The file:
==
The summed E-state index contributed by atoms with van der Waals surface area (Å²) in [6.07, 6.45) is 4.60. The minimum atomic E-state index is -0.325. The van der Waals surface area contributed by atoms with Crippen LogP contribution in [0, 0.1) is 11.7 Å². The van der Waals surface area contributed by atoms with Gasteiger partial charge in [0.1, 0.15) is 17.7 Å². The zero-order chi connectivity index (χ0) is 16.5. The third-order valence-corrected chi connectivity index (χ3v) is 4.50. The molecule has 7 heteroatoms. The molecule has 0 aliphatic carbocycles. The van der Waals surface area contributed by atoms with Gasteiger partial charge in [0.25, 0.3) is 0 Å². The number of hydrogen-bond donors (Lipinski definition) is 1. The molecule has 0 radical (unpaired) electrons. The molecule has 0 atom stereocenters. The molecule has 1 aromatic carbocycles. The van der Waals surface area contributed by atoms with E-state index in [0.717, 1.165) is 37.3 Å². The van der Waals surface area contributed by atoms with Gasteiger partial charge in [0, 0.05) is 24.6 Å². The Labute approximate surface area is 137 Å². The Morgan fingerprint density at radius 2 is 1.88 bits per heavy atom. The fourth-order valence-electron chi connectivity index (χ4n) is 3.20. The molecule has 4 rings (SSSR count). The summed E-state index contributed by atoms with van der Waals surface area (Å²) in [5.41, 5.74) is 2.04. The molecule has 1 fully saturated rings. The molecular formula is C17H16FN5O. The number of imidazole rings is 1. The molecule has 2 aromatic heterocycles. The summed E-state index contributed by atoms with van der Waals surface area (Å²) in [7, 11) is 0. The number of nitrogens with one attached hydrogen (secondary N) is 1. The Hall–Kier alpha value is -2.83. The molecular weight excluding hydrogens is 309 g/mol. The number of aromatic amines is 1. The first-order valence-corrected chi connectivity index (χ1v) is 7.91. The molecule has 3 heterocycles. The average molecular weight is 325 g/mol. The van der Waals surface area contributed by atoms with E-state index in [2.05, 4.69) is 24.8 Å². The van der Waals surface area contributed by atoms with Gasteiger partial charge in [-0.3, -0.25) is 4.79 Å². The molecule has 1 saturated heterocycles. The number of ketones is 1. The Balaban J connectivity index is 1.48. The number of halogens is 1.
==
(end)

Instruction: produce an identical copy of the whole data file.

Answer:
The summed E-state index contributed by atoms with van der Waals surface area (Å²) in [6.07, 6.45) is 4.60. The minimum atomic E-state index is -0.325. The van der Waals surface area contributed by atoms with Crippen LogP contribution in [0, 0.1) is 11.7 Å². The van der Waals surface area contributed by atoms with Gasteiger partial charge in [0.1, 0.15) is 17.7 Å². The zero-order chi connectivity index (χ0) is 16.5. The third-order valence-corrected chi connectivity index (χ3v) is 4.50. The molecule has 7 heteroatoms. The molecule has 0 aliphatic carbocycles. The van der Waals surface area contributed by atoms with Gasteiger partial charge in [0.25, 0.3) is 0 Å². The number of hydrogen-bond donors (Lipinski definition) is 1. The molecule has 0 radical (unpaired) electrons. The molecule has 0 atom stereocenters. The molecule has 1 aromatic carbocycles. The van der Waals surface area contributed by atoms with E-state index in [0.717, 1.165) is 37.3 Å². The van der Waals surface area contributed by atoms with Gasteiger partial charge in [0, 0.05) is 24.6 Å². The Labute approximate surface area is 137 Å². The Morgan fingerprint density at radius 2 is 1.88 bits per heavy atom. The fourth-order valence-electron chi connectivity index (χ4n) is 3.20. The molecule has 4 rings (SSSR count). The summed E-state index contributed by atoms with van der Waals surface area (Å²) in [5.41, 5.74) is 2.04. The molecule has 1 fully saturated rings. The molecular formula is C17H16FN5O. The number of imidazole rings is 1. The molecule has 2 aromatic heterocycles. The summed E-state index contributed by atoms with van der Waals surface area (Å²) in [7, 11) is 0. The number of nitrogens with one attached hydrogen (secondary N) is 1. The Hall–Kier alpha value is -2.83. The molecular weight excluding hydrogens is 309 g/mol. The number of aromatic amines is 1. The first-order valence-corrected chi connectivity index (χ1v) is 7.91. The molecule has 3 heterocycles. The average molecular weight is 325 g/mol. The van der Waals surface area contributed by atoms with E-state index in [2.05, 4.69) is 24.8 Å². The van der Waals surface area contributed by atoms with Gasteiger partial charge in [-0.3, -0.25) is 4.79 Å². The molecule has 1 saturated heterocycles. The number of ketones is 1. The Balaban J connectivity index is 1.48. The number of halogens is 1.